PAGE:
Sunday, July 23, 2017

What does the party look like?

I don't usually use the jump break thingy when writing a blog post, but I'm going to try it here today.  Hopefully it works.

Anyway, I'd like you to close your eyes and imagine a typical D&D party.  Once you've got that idea in your head, click the thing to load the rest of the post.





I feel like a lot of the art in decades of mainstream fantasy gaming products trained us to imagine the typical party as something like this:
Please understand that I am not against this vision of PCs at all.  Your basic plain vanilla fighters, clerics, magic-users, thieves, elves, dwarves, and halflings are super duper welcome in my games.  In fact, I pretty much build my campaigns around that sort of party composition as the default.

But then there are the other options for envisioning the party.  I think they're equally valid.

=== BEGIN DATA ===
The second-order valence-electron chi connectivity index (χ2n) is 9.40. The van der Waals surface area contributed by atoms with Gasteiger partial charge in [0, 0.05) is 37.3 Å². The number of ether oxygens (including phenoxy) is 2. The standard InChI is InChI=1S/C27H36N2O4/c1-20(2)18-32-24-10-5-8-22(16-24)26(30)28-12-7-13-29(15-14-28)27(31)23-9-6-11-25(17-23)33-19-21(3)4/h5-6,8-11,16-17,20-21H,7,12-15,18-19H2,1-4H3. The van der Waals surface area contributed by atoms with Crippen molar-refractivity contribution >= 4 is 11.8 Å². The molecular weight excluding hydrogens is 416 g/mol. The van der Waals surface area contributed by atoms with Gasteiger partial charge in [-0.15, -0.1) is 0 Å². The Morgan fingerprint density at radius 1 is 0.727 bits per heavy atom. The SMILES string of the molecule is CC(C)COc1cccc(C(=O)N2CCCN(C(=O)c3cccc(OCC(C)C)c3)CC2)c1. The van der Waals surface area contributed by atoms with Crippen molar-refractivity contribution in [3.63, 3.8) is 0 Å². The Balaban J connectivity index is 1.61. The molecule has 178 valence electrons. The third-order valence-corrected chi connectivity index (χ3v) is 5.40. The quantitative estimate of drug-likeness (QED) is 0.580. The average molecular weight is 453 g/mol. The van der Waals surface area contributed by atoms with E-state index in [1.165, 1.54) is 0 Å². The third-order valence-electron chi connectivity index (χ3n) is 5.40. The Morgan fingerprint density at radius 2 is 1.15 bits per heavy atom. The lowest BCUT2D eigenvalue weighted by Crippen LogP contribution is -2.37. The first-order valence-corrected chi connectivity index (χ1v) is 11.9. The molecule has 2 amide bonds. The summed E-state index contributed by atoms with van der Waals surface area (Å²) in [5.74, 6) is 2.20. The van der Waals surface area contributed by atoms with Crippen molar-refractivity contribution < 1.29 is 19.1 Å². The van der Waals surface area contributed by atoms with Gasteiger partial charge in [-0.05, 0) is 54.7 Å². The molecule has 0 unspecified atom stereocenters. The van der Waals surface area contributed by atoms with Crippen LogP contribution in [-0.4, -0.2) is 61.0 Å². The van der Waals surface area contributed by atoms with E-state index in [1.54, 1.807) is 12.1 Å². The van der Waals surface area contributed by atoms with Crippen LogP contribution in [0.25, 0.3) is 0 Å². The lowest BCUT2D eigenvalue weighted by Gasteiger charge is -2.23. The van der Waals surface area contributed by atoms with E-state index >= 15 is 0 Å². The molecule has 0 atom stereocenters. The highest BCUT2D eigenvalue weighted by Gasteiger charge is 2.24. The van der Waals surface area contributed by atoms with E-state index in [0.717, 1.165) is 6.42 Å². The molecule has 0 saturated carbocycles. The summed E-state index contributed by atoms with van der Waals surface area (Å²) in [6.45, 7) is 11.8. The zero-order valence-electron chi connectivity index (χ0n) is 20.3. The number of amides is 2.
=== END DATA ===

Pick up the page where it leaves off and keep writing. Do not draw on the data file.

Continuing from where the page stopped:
Apparently this is the cover to a villains book.
They look like PCs to me.








Anyway, my point here--other than showing you some cool art--is that if there's a class or race that you really want to try, something in an old game product or that you saw on a blog somewhere, then maybe my campaign is the place to try it.  The Vaults of Vyzor have already been visited by a muscle wizard, a mutated goblin paladin, and a carpenter, just to name a few of the weirdos I've seen.  There's no reason why an uldra from Dragon magazine or a rune weaver from Arduin or darn near anything from the character class section of OSR Links to Wisdom couldn't visit my dungeon.  I mean, what's the worst case scenario?  The way I figure it the worst case scenario is that you wreck up my dungeon for part of a run and either your character is killed or I ask you not to bring that particular PC back.

So if that pitch appeals to you and you're free from 5am to 7am on Friday mornings (10 to noon Greenwich), get the rest of the details and the link to the sign-up sheet here.